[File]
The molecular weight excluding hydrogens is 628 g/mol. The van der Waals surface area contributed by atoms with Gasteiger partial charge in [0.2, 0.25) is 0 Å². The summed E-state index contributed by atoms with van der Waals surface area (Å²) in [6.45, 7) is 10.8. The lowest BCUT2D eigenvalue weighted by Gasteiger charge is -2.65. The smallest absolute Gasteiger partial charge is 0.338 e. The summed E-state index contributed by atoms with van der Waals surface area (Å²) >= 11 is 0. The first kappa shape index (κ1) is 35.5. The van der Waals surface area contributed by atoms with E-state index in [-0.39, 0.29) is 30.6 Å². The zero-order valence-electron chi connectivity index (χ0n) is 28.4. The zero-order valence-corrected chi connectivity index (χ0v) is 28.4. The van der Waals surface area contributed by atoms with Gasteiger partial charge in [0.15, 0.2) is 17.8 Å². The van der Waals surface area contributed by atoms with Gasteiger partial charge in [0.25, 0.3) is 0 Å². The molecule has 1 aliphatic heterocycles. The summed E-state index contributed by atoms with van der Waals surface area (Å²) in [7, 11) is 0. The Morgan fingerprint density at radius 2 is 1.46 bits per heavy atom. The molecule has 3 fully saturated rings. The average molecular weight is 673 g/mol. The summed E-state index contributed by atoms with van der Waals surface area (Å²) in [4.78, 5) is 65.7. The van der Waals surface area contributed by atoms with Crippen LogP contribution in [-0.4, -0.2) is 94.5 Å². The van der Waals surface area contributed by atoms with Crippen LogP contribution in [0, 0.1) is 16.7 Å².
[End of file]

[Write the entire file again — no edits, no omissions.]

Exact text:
The molecular weight excluding hydrogens is 628 g/mol. The van der Waals surface area contributed by atoms with Gasteiger partial charge in [0.2, 0.25) is 0 Å². The summed E-state index contributed by atoms with van der Waals surface area (Å²) in [6.45, 7) is 10.8. The lowest BCUT2D eigenvalue weighted by Gasteiger charge is -2.65. The smallest absolute Gasteiger partial charge is 0.338 e. The summed E-state index contributed by atoms with van der Waals surface area (Å²) >= 11 is 0. The first kappa shape index (κ1) is 35.5. The van der Waals surface area contributed by atoms with E-state index in [-0.39, 0.29) is 30.6 Å². The zero-order valence-electron chi connectivity index (χ0n) is 28.4. The zero-order valence-corrected chi connectivity index (χ0v) is 28.4. The van der Waals surface area contributed by atoms with Gasteiger partial charge in [0.15, 0.2) is 17.8 Å². The van der Waals surface area contributed by atoms with Gasteiger partial charge in [0.25, 0.3) is 0 Å². The molecule has 1 aliphatic heterocycles. The summed E-state index contributed by atoms with van der Waals surface area (Å²) in [7, 11) is 0. The Morgan fingerprint density at radius 2 is 1.46 bits per heavy atom. The molecule has 3 fully saturated rings. The average molecular weight is 673 g/mol. The summed E-state index contributed by atoms with van der Waals surface area (Å²) in [4.78, 5) is 65.7. The van der Waals surface area contributed by atoms with Crippen LogP contribution in [-0.4, -0.2) is 94.5 Å². The van der Waals surface area contributed by atoms with Crippen LogP contribution in [0, 0.1) is 16.7 Å².